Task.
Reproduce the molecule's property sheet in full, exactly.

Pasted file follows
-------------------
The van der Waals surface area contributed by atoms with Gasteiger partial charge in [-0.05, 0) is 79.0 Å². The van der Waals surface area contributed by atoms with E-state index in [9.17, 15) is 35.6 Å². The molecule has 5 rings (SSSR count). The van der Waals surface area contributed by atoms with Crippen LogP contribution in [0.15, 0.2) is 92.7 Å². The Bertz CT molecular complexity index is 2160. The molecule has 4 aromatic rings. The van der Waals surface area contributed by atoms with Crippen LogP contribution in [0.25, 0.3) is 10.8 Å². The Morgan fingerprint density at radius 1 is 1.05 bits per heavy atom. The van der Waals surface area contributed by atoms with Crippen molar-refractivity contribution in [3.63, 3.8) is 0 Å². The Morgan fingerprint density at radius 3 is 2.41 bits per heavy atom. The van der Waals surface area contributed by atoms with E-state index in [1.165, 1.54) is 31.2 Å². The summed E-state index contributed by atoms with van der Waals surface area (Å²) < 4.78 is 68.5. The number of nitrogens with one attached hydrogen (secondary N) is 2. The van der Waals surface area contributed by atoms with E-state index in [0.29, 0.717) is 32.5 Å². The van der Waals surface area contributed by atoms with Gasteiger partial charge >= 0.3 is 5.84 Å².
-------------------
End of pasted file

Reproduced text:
The van der Waals surface area contributed by atoms with Gasteiger partial charge in [-0.05, 0) is 79.0 Å². The van der Waals surface area contributed by atoms with E-state index in [9.17, 15) is 35.6 Å². The molecule has 5 rings (SSSR count). The van der Waals surface area contributed by atoms with Crippen LogP contribution in [0.15, 0.2) is 92.7 Å². The Bertz CT molecular complexity index is 2160. The molecule has 4 aromatic rings. The van der Waals surface area contributed by atoms with Crippen LogP contribution in [0.25, 0.3) is 10.8 Å². The Morgan fingerprint density at radius 1 is 1.05 bits per heavy atom. The van der Waals surface area contributed by atoms with Crippen molar-refractivity contribution in [3.63, 3.8) is 0 Å². The Morgan fingerprint density at radius 3 is 2.41 bits per heavy atom. The van der Waals surface area contributed by atoms with E-state index in [1.165, 1.54) is 31.2 Å². The summed E-state index contributed by atoms with van der Waals surface area (Å²) < 4.78 is 68.5. The number of nitrogens with one attached hydrogen (secondary N) is 2. The van der Waals surface area contributed by atoms with E-state index in [0.29, 0.717) is 32.5 Å². The van der Waals surface area contributed by atoms with Gasteiger partial charge >= 0.3 is 5.84 Å².